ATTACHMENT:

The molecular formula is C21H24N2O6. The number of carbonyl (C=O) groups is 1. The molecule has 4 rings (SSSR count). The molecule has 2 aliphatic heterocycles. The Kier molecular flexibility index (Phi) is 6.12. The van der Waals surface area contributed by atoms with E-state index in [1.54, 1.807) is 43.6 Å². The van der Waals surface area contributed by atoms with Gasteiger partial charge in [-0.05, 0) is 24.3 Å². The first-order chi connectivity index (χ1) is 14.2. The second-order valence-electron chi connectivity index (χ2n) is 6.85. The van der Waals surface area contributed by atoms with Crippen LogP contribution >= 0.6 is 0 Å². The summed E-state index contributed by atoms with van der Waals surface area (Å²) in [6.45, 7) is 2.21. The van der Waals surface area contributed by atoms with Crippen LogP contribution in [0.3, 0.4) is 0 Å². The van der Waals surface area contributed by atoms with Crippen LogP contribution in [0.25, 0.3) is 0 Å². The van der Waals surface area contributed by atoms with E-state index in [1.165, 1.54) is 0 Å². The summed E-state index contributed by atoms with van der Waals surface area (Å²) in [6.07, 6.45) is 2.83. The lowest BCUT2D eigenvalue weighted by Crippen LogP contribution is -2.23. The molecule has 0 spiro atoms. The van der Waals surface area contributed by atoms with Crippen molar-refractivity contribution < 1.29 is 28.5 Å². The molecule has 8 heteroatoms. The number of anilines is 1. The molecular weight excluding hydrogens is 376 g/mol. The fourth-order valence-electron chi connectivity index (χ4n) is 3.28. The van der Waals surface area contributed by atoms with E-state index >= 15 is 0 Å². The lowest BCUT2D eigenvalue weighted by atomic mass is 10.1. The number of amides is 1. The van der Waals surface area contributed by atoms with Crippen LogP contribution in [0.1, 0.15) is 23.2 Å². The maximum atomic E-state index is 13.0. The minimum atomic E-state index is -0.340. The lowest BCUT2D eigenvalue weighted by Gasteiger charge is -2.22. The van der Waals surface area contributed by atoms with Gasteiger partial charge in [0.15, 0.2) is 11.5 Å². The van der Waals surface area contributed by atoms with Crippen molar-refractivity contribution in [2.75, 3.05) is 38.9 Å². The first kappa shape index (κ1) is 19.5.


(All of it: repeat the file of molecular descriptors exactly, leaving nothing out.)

The molecular formula is C21H24N2O6. The number of carbonyl (C=O) groups is 1. The molecule has 4 rings (SSSR count). The molecule has 2 aliphatic heterocycles. The Kier molecular flexibility index (Phi) is 6.12. The van der Waals surface area contributed by atoms with E-state index in [1.54, 1.807) is 43.6 Å². The van der Waals surface area contributed by atoms with Gasteiger partial charge in [-0.05, 0) is 24.3 Å². The first-order chi connectivity index (χ1) is 14.2. The second-order valence-electron chi connectivity index (χ2n) is 6.85. The van der Waals surface area contributed by atoms with Crippen LogP contribution >= 0.6 is 0 Å². The summed E-state index contributed by atoms with van der Waals surface area (Å²) in [6.45, 7) is 2.21. The van der Waals surface area contributed by atoms with Crippen LogP contribution in [0.3, 0.4) is 0 Å². The van der Waals surface area contributed by atoms with Crippen LogP contribution in [0.25, 0.3) is 0 Å². The van der Waals surface area contributed by atoms with E-state index in [1.165, 1.54) is 0 Å². The summed E-state index contributed by atoms with van der Waals surface area (Å²) in [6.07, 6.45) is 2.83. The lowest BCUT2D eigenvalue weighted by Crippen LogP contribution is -2.23. The molecule has 0 spiro atoms. The van der Waals surface area contributed by atoms with Crippen molar-refractivity contribution < 1.29 is 28.5 Å². The molecule has 8 heteroatoms. The number of anilines is 1. The molecular weight excluding hydrogens is 376 g/mol. The fourth-order valence-electron chi connectivity index (χ4n) is 3.28. The van der Waals surface area contributed by atoms with E-state index >= 15 is 0 Å². The lowest BCUT2D eigenvalue weighted by atomic mass is 10.1. The number of amides is 1. The van der Waals surface area contributed by atoms with Crippen LogP contribution in [0.1, 0.15) is 23.2 Å². The maximum atomic E-state index is 13.0. The minimum atomic E-state index is -0.340. The lowest BCUT2D eigenvalue weighted by Gasteiger charge is -2.22. The van der Waals surface area contributed by atoms with Gasteiger partial charge in [0.15, 0.2) is 11.5 Å². The van der Waals surface area contributed by atoms with Crippen molar-refractivity contribution in [2.75, 3.05) is 38.9 Å². The first kappa shape index (κ1) is 19.5.